The number of Americans filing new claims for unemployment benefits fell for a second week last week, suggesting a sharp slowdown in job growth in December was likely to be temporary.
Initial claims for state unemployment benefits slipped 2,000 to a seasonally adjusted 326,000, the Labor Department said on Thursday. Claims for the prior week were revised to show 2,000 fewer applications received than previously reported.
Economists polled by Reuters had expected first-time applications to fall to 328,000 in the week ended January 11.
The four-week moving average for new claims fell 13,500 to 335,000.
A Labor Department analyst said no states had been estimated and there was nothing unusual in the state level data.
Job growth slowed sharply in December, with employers adding only 74,000 new jobs to their payrolls. Nonfarm payrolls had increased 241,000 in November and the step-back last month was blamed on cold weather.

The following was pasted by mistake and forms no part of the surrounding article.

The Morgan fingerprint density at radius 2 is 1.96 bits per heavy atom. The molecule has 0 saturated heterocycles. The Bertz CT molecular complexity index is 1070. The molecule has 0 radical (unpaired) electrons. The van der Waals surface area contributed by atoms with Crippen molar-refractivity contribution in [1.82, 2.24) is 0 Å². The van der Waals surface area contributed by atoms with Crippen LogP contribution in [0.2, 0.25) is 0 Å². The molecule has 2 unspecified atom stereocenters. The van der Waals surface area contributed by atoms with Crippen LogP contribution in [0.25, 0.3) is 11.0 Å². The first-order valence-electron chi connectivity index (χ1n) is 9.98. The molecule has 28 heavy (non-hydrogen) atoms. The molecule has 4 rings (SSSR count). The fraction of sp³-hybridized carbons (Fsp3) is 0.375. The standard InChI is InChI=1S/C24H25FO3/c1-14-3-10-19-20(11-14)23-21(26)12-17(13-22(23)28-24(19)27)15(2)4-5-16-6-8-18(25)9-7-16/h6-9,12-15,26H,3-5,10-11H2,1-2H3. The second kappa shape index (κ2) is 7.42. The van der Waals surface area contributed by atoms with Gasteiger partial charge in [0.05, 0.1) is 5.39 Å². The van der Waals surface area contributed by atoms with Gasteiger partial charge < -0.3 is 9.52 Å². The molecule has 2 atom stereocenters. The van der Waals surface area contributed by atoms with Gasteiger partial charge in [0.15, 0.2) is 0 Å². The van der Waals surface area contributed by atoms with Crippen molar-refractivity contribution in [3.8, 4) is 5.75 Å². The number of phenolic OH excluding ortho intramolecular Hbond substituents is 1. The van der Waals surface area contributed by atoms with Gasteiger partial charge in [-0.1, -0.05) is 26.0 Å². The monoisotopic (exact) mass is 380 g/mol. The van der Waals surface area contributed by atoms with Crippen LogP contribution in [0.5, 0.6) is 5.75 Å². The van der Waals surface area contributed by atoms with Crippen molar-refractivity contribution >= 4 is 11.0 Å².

The claims report showed the number of people still receiving benefits under regular state programs after an initial week of aid increased 174,000 to 3.03 million in the week ended January 4, the highest since July.
A total of 4.70 million people were receiving benefits under all programs in the week ended December 28. Benefits for about 1.3 million long-term unemployed Americans expired that week.